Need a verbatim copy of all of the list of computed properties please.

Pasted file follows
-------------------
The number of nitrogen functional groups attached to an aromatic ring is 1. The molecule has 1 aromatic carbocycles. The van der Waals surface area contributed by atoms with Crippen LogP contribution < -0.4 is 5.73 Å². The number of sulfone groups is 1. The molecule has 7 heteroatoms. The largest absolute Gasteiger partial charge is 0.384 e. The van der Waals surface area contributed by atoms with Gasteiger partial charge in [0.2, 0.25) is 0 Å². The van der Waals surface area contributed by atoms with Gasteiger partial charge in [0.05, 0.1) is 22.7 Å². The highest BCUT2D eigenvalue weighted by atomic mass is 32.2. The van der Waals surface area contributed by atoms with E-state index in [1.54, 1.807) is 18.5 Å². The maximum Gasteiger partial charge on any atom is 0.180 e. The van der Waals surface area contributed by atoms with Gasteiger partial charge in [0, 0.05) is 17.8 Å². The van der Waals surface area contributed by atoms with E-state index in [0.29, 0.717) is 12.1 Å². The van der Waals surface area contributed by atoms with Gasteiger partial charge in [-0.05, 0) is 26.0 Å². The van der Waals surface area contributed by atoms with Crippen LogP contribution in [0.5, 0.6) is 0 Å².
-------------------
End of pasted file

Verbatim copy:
The number of nitrogen functional groups attached to an aromatic ring is 1. The molecule has 1 aromatic carbocycles. The van der Waals surface area contributed by atoms with Crippen LogP contribution < -0.4 is 5.73 Å². The number of sulfone groups is 1. The molecule has 7 heteroatoms. The largest absolute Gasteiger partial charge is 0.384 e. The van der Waals surface area contributed by atoms with Gasteiger partial charge in [0.2, 0.25) is 0 Å². The van der Waals surface area contributed by atoms with Gasteiger partial charge in [0.05, 0.1) is 22.7 Å². The highest BCUT2D eigenvalue weighted by atomic mass is 32.2. The van der Waals surface area contributed by atoms with E-state index in [1.54, 1.807) is 18.5 Å². The maximum Gasteiger partial charge on any atom is 0.180 e. The van der Waals surface area contributed by atoms with Gasteiger partial charge in [0, 0.05) is 17.8 Å². The van der Waals surface area contributed by atoms with E-state index in [0.29, 0.717) is 12.1 Å². The van der Waals surface area contributed by atoms with Gasteiger partial charge in [-0.05, 0) is 26.0 Å². The van der Waals surface area contributed by atoms with Crippen LogP contribution in [0.5, 0.6) is 0 Å².